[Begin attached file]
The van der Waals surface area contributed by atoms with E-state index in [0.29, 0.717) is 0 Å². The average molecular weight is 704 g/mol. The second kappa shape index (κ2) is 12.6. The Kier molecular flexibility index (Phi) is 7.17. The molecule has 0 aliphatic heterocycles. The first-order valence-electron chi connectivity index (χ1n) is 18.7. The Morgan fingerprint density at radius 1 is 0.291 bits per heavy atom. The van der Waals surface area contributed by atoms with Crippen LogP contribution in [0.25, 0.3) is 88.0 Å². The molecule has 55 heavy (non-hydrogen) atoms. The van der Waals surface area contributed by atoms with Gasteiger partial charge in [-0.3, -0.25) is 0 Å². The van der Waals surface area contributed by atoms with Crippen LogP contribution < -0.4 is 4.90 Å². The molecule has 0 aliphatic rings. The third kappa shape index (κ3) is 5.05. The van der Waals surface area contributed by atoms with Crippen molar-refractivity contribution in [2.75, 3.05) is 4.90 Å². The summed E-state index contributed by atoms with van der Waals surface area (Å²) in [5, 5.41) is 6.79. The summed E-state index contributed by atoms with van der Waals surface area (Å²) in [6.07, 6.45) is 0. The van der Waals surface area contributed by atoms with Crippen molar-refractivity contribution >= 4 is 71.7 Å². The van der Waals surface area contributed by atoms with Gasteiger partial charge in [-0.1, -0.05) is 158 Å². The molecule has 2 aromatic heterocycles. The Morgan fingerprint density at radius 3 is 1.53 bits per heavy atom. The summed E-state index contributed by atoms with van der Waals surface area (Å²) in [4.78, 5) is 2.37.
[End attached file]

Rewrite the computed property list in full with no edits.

The van der Waals surface area contributed by atoms with E-state index in [0.29, 0.717) is 0 Å². The average molecular weight is 704 g/mol. The second kappa shape index (κ2) is 12.6. The Kier molecular flexibility index (Phi) is 7.17. The molecule has 0 aliphatic heterocycles. The first-order valence-electron chi connectivity index (χ1n) is 18.7. The Morgan fingerprint density at radius 1 is 0.291 bits per heavy atom. The van der Waals surface area contributed by atoms with Crippen LogP contribution in [0.25, 0.3) is 88.0 Å². The molecule has 55 heavy (non-hydrogen) atoms. The van der Waals surface area contributed by atoms with Gasteiger partial charge in [-0.3, -0.25) is 0 Å². The van der Waals surface area contributed by atoms with Crippen LogP contribution < -0.4 is 4.90 Å². The molecule has 0 aliphatic rings. The third kappa shape index (κ3) is 5.05. The van der Waals surface area contributed by atoms with Crippen molar-refractivity contribution in [2.75, 3.05) is 4.90 Å². The summed E-state index contributed by atoms with van der Waals surface area (Å²) in [5, 5.41) is 6.79. The summed E-state index contributed by atoms with van der Waals surface area (Å²) in [6.07, 6.45) is 0. The van der Waals surface area contributed by atoms with Crippen molar-refractivity contribution >= 4 is 71.7 Å². The van der Waals surface area contributed by atoms with Gasteiger partial charge in [-0.1, -0.05) is 158 Å². The molecule has 2 aromatic heterocycles. The Morgan fingerprint density at radius 3 is 1.53 bits per heavy atom. The summed E-state index contributed by atoms with van der Waals surface area (Å²) in [4.78, 5) is 2.37.